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Publication numberUS3595076 A
Publication typeGrant
Publication dateJul 27, 1971
Filing dateMay 12, 1969
Priority dateMay 12, 1969
Publication numberUS 3595076 A, US 3595076A, US-A-3595076, US3595076 A, US3595076A
InventorsEyges Leonard J
Original AssigneeEyges Leonard J
Export CitationBiBTeX, EndNote, RefMan
External Links: USPTO, USPTO Assignment, Espacenet
Device for measuring velocity
US 3595076 A
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Description  (OCR text may contain errors)

D Umted States Patent 1 1 3,595,076

1 1 hwcnwr Leonard-L Eyges 2,554,575 5 1951 Kurtz ct a1. 324 41 x 21 flfl Road. Redford, MaSS- 2,608,860 9/1952 Ramey et a], 1. 73/194 1 1 pp N9 823,588 3,249,869 5/1966 Me'yer et 21.... 324 34 x 1 Filed =y 2,1969 3,292,079 12/1966 Schindler 73 194 UX 1 1 Patented J y 27, 1971 3,395,341 7/1968 Malaquin 324/41 X FOREIGN PATENTS 1 1 1,157.5 0 l2l957 F- 7 194 54 DEVICE FOR MEASURING VELOCITY 0 3/ 7 Claims, 7 Drawing Figs. Primary Examiner-Charles Ruehl 52 us. (:1 73/194 EM Bronste" and [Sl] GOlp 5/08 [50] Field of Search 73/194, ABSTRACT: A device for measuring the relative Speed of an 189, 181; 324/34, 4 336/30 object which is moving with respect to a conducting fluid or vice versa and which includes means for establishing a primary References Cned magnetic field through the fluid and means for detecting and UNITED STATES PATENTS measuring the secondary magnetic field induced by said pril,925,904 9/1933 Mayne 324/34 UX mary field in a manner such that the primary field does not 1 1/1943 Lehdfi 6181 7 /1 substantially disturb the measurement of the secondary field.

PLANE OF FLUID FLOOR 3 DIRECTIQN OF FLU 119i; LCM

PATENTEDJULTHBIII 3.595 076 FIG 2 J F|G.| B FLUID SURFACE) FLUID DIRECTION OF O B FLUID FLOWnr T 40 M s FLOOR B 42 MOTOR DETECTOR 25 26 200 u FIG.3 a j J 2 43 DC u 25 26 DC 2lb I 23 20b 22 PLANE OF FLUID/ DIRECTION OF FLOOR FLUID FL w INVENTOR LEONARD J EYGES ATTORNEYS DEVICE FOR MEASURING VELOCITY BACKGROUND OF THE INVENTION This invention is directed to measuring the flow speed of velocity of a conductingfluid such as sea water relative to an object or the velocity of a moving object relative to a fluid (still or moving). The device of this invention is useful as a boat speedometer or in a system for determining the velocity of conducting fluids (i.e. liquid metal such as mercury) passing through pipes, tubes or the like.

The basis of this invention relies on the principle thata secondary or induced magnetic field B,, may be generated by a primary magnetic field B passing through a conducting fluid and which when detected provides a measure of the relative velocity of the fluid with respect to another object. The prior art as exemplified in U.S. Pat. Nos. 2,435,043; 2,608,860 and 3,191,436 disclose systems for detecting'the induced magnetic field B,, as a measure of velocity. In each of these patents, there is provided schemes which attempts to detect 8,, (which is typically of the order of of the primary'field B for sea water) in the presence of the primary field B. Each of the patents involves some form of balancing out of the primary currents so that they produce a small amount of disturbance and therefore do not substantially interfere with the detection of the much smaller current induced by the field B Although each of the above mentioned patents do disclose means for measuring 8,, none of them provides as does this invention, a new and improved technique for measuring the induced field B in the presence of B, without requiring means for balancing out the primary currents.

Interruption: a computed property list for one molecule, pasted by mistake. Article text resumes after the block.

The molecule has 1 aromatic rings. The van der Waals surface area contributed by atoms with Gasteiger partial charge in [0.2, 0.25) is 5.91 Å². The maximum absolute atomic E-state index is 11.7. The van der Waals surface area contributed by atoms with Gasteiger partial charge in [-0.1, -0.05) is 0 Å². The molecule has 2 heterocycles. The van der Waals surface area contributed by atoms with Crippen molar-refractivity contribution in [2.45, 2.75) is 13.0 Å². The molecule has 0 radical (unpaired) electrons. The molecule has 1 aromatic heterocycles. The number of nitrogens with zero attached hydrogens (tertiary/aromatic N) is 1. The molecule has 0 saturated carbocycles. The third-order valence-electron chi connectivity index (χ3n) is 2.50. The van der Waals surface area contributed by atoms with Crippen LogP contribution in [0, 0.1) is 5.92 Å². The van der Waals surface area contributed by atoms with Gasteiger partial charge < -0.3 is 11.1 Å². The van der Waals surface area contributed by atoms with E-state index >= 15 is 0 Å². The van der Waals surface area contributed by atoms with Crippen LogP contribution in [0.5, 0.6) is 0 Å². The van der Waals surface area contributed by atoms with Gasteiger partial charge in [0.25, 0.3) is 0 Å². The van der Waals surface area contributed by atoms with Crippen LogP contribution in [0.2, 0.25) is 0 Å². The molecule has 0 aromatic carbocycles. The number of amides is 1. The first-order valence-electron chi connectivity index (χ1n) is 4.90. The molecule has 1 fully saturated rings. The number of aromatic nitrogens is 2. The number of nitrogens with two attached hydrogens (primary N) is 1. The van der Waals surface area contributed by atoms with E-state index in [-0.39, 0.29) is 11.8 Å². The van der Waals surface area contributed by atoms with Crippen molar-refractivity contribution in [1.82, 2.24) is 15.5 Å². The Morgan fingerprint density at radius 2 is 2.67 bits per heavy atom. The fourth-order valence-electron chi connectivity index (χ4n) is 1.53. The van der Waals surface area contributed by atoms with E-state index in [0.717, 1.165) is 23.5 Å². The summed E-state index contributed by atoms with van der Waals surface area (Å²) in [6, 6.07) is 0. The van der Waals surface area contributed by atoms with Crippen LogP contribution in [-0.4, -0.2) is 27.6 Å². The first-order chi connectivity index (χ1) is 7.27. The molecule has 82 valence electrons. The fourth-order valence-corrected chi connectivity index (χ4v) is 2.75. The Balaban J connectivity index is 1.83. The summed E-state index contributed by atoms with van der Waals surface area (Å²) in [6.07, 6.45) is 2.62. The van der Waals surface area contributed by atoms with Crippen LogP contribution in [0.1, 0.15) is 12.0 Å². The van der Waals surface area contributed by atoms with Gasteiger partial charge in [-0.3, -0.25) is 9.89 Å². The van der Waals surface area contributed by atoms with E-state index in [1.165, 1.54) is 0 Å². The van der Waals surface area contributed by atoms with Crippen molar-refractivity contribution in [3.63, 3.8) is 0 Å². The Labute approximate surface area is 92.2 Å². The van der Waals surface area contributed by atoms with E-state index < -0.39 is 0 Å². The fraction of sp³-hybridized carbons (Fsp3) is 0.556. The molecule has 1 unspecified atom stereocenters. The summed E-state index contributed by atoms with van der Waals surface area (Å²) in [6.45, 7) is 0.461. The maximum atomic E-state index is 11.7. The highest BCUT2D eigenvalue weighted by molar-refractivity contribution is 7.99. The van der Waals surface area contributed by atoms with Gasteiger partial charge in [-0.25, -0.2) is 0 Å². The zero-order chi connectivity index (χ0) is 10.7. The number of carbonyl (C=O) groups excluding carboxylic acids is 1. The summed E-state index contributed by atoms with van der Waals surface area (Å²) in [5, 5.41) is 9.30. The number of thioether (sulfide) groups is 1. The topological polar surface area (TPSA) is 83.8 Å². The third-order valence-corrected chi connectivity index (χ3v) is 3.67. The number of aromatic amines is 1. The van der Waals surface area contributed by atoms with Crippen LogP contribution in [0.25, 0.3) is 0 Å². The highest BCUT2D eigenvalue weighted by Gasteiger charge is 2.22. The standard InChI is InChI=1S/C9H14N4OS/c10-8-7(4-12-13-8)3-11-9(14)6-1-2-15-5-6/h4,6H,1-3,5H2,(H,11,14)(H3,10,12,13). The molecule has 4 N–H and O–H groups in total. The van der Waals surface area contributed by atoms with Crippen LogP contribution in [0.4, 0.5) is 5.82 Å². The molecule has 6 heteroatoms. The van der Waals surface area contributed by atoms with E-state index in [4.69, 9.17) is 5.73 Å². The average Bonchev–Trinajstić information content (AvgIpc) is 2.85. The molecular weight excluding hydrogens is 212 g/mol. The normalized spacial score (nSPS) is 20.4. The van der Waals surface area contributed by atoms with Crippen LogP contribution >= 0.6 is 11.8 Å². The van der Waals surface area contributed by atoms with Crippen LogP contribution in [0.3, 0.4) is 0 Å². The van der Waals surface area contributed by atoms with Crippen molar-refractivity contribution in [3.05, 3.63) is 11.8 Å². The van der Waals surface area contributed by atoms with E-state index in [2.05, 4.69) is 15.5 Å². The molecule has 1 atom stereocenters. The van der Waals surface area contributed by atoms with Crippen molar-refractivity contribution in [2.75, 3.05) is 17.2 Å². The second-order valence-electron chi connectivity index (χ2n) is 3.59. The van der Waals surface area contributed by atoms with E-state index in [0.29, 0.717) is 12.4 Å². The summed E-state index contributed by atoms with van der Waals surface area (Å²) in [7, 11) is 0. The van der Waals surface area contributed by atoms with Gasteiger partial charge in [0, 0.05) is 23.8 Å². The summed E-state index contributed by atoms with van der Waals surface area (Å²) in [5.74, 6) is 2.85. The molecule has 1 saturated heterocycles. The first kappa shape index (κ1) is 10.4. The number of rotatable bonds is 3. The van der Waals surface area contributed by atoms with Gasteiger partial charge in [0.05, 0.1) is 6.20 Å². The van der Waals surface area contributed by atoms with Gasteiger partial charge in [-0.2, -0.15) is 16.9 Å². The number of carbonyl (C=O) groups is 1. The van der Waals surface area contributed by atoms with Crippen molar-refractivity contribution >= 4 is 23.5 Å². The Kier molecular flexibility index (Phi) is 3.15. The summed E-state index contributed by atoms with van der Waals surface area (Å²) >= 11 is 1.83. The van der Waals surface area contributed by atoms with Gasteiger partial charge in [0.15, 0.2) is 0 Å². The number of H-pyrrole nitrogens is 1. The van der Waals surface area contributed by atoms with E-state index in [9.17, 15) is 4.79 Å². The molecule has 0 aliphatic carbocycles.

Accordingly, the principle object of this invention is to provide a new and improved device for measuring the relative speed or velocity of an object which is moving with respect to conducting fluid or vice versa.

Another object of this invention is to provide a new and improved device for determining the speed of a water craft rela* tive to the water in which it is moving.

It is a further object of the invention to provide a new and improved method for determining the relative velocity of an object with respect to a conducting fluid.

Still another object is to provide a new and improved device capable of functioning as a boat or a ship speedometer.

Other objects and advantages of this invention will become apparent from the detailed description and claims, taken in conjunction with the accompanying drawing made a part hereof.

DESCRIPTION OF THE DRAWINGS FIG. 1 is a schematic diagram illustrating some of the principles of this invention;

FIG. 2 is a diagram illustrating the use of an embodiment of this invention to determine the velocity of a conducting fluid passing through a plastic or nonconducting material pipe;

FIG. 3 is a schematic diagram illustrating the preferred embodiment according to this invention;

FIG. 4 is a vertical section of the device of FIG. 2;

FIG. 5 is a diagram illustrating the use of an embodiment of this invention as a boat speedometer;

FIG. 6 shows the face of a meter of the boat speedometer calibrated in knots; and

FIG. 7 shows an alternate embodiment of the invention.

DESCRIPTION OF THE INVENTION For a better understanding of the principles involved in this invention reference should now be had to FIG. 1 which shows in a schematic form a conducting fluid 8 (ofa conductivity 0:) which is moving at a velocity v with respect to a schematized magnet 9 placed out of but along side the fluid 8 and which produces a primary magnetic field B as shown.

With this configuration then, the moving ions (or electrons) of the fluid will experience a Lorentz force E =v B which then gives rise to a current (proportional to E Xa), and which then produces a secondary or induced magnetic field B...